Saturday, January 9, 2010

Stories Con't

KINDERSLEY — The town of Kindersley was gripped by a state of emergency Friday, as a 55-year-old arena burned to the ground and firefighters worked to save the attached rink/curling club complex.

The blaze sent smoke pouring into the curling rink, which is housed in the West Central Events Centre, and forced the hasty evacuation of the SaskPower Scotties women’s provincial curling championship. The day’s first draw started just a few minutes before the alarm sounded.

It’s too early to tell whether the arena and curling club can re-open this winter.

More than 60 volunteer firefighters from Kindersley, Kerrobert, Rosetown, Eston, Eatonia, Acadia Valley and Oyen, Alta., plus Pincemin Fire and Safety, converged to battle the blaze, which broke out on the north end of Exhibition Stadium and spread quickly. There were no serious injuries.

“There’s no doubt this is a very devastating event for the community,” said Sherry Magnuson, the town’s chief administrative officer. “Arenas are the lifeblood of the community in the winter, ours particularly. This is a very strong hockey community, skating and curling, so, yes, it is devastating. It’s a shock.”

Exhibition Stadium, which was built in 1955 and housed storage areas, a skating rink and the fitness and weight room for the Saskatchewan Junior Hockey League’s Kindersley Klippers, was levelled 40 minutes after the fire started. The lobby connecting the stadium to the adjoining arena/curling complex, which was built in 1992, was also destroyed.

The levelled stadium included the office of the local minor sports association, which administers local hockey, figure skating and ball programs in town.

“All our equipment rooms, all the kids’ sweaters, the skating club’s figure skates were all in there,” president Brenda Walde said while watching the fire consume the last of the structure.

“This is the gathering place — lots of history and lots of memories. But you know what? I have no doubt this community will get together and make this right, quickly. They’ll do it for the kids, they’ll do it for the teams, they’ll do it for the community.”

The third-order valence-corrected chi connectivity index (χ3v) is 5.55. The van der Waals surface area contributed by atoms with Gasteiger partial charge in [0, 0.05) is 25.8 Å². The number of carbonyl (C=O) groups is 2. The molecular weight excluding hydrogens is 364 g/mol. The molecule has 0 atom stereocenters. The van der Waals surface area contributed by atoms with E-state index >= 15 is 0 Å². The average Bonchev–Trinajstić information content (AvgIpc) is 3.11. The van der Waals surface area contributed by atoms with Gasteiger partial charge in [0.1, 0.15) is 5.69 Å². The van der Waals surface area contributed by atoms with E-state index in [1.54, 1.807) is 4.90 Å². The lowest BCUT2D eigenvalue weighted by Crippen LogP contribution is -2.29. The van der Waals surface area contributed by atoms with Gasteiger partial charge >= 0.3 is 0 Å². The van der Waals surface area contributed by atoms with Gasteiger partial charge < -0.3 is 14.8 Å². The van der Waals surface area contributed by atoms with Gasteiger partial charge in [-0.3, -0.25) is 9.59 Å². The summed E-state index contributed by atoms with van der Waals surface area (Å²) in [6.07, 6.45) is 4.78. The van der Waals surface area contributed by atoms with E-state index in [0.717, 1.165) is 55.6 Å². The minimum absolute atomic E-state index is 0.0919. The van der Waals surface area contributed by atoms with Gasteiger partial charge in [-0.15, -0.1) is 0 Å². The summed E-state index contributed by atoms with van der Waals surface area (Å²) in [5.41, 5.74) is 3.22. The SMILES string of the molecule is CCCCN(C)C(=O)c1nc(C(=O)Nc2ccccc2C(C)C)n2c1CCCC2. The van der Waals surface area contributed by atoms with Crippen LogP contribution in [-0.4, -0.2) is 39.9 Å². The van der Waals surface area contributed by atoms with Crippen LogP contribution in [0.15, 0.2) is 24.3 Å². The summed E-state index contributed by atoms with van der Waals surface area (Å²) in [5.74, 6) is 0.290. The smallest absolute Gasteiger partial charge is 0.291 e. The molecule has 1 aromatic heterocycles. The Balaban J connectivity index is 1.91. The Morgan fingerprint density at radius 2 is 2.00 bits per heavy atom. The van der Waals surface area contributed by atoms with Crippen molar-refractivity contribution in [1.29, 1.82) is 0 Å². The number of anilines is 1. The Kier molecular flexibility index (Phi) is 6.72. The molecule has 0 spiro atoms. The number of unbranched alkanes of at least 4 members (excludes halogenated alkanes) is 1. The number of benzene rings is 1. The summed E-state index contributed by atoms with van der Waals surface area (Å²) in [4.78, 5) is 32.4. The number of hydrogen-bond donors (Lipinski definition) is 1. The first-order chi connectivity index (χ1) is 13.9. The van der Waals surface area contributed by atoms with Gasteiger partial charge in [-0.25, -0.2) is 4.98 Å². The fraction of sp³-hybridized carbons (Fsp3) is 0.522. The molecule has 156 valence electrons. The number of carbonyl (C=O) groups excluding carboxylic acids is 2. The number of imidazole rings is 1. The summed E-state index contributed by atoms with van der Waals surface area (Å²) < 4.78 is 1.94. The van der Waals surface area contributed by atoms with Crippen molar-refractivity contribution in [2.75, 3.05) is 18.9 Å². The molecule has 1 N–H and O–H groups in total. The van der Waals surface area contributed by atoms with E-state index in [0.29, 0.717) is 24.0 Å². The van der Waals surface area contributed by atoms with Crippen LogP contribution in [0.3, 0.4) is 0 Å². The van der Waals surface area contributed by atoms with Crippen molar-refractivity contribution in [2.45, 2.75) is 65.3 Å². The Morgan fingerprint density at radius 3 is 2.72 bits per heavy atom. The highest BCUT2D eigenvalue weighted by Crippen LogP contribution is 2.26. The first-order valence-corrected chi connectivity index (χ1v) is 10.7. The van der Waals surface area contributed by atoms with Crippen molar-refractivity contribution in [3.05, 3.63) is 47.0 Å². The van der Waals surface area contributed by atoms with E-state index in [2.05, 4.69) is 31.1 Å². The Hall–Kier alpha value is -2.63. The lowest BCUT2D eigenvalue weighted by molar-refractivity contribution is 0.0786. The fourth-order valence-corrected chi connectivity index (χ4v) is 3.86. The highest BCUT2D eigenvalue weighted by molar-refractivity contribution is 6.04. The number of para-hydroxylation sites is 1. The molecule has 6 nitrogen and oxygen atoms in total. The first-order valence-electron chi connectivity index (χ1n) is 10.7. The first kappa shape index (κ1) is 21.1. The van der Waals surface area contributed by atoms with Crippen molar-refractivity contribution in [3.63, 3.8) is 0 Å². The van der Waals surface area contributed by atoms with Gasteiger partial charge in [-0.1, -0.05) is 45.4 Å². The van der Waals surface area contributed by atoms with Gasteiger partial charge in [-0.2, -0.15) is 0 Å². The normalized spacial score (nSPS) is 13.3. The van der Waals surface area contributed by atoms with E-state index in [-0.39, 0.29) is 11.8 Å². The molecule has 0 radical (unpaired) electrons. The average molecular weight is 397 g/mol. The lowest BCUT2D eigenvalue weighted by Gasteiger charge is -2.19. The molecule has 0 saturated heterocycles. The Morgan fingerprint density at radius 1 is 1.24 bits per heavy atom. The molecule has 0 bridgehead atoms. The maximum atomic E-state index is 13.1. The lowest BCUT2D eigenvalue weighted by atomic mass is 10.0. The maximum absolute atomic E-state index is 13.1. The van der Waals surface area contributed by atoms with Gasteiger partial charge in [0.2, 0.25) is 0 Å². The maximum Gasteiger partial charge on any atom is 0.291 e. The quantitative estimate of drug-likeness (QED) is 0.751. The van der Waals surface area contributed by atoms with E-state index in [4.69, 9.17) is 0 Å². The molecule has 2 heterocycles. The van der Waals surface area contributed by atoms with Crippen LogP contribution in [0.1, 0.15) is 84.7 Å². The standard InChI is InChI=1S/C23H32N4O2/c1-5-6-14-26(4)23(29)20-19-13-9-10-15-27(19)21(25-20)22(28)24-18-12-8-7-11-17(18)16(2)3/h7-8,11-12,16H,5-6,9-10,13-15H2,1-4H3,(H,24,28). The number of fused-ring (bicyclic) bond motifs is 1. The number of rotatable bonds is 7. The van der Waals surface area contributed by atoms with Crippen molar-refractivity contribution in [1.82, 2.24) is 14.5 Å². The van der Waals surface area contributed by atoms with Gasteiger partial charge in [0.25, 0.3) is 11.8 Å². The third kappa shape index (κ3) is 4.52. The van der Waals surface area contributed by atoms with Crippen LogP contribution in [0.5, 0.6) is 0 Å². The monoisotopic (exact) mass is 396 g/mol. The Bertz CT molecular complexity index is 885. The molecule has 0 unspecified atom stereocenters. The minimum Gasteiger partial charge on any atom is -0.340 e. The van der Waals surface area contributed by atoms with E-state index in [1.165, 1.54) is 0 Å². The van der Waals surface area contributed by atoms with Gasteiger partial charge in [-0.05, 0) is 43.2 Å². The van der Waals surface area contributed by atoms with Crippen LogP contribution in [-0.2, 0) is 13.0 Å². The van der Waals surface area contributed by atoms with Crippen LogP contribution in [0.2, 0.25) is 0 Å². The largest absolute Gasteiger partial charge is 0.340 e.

The newer arena, where the Klippers play and keep their offices, sustained smoke and water damage, as did the curling club. Neighbouring vehicles and houses also sustained damage, and homes and schools were evacuated because of ammonia concerns.

There’s no estimate yet on the cost of the fire. RCMP Staff Sgt. Wally Lynds said there was minor maintenance work going on in the arena at the time, and he’s “fairly certain it was accidental.”

Police continue to investigate.

Fire Chief Ron Hope said a structural assessment must be carried out on the fire wall between the old and new parts of the complex and said he has “very high hopes” the newer structure will remain standing.

He said the quick response from neighbouring towns helped to keep a bad situation from becoming much worse.

“Some of them would be close to an hour away,” he said. “But you call in what you need to deal with the situation and I can’t thank those departments enough for what they did. Without their co-operation, without their help, we’d be sitting in a different (situation) than we are right now.”

Thick, dark smoke could be seen all over town and curious onlookers watched the building burn from across the street before getting evacuated.

Two fire alarms had sounded in the arena the previous day, but Hope said those were caused by steam and were unrelated to Friday’s fire.

The initial emergency call came in at 9:58 a.m. By 10:15 a.m., the fire department was on scene, the facility was evacuated and RCMP were on site. A state of emergency was declared at 10:30 a.m.

“We’re very fortunate to have saved one structure considering the other one is 50 years old,” said Tom Geiger, Kindersley’s deputy mayor. “We’ve seen it in other communities — once it starts, it’s really tough to contain it.”

Sunday marks the 100th anniversary since Kindersley was incorporated as a village. A ceremony was planned for the complex on Sunday, but that will now be moved elsewhere.

“I think it’s important we go ahead with it,” Magnuson said. “It’s an important milestone for the town and to launch off into the next 100 years — particularly so now, with what’s happened today with this tragic event.”

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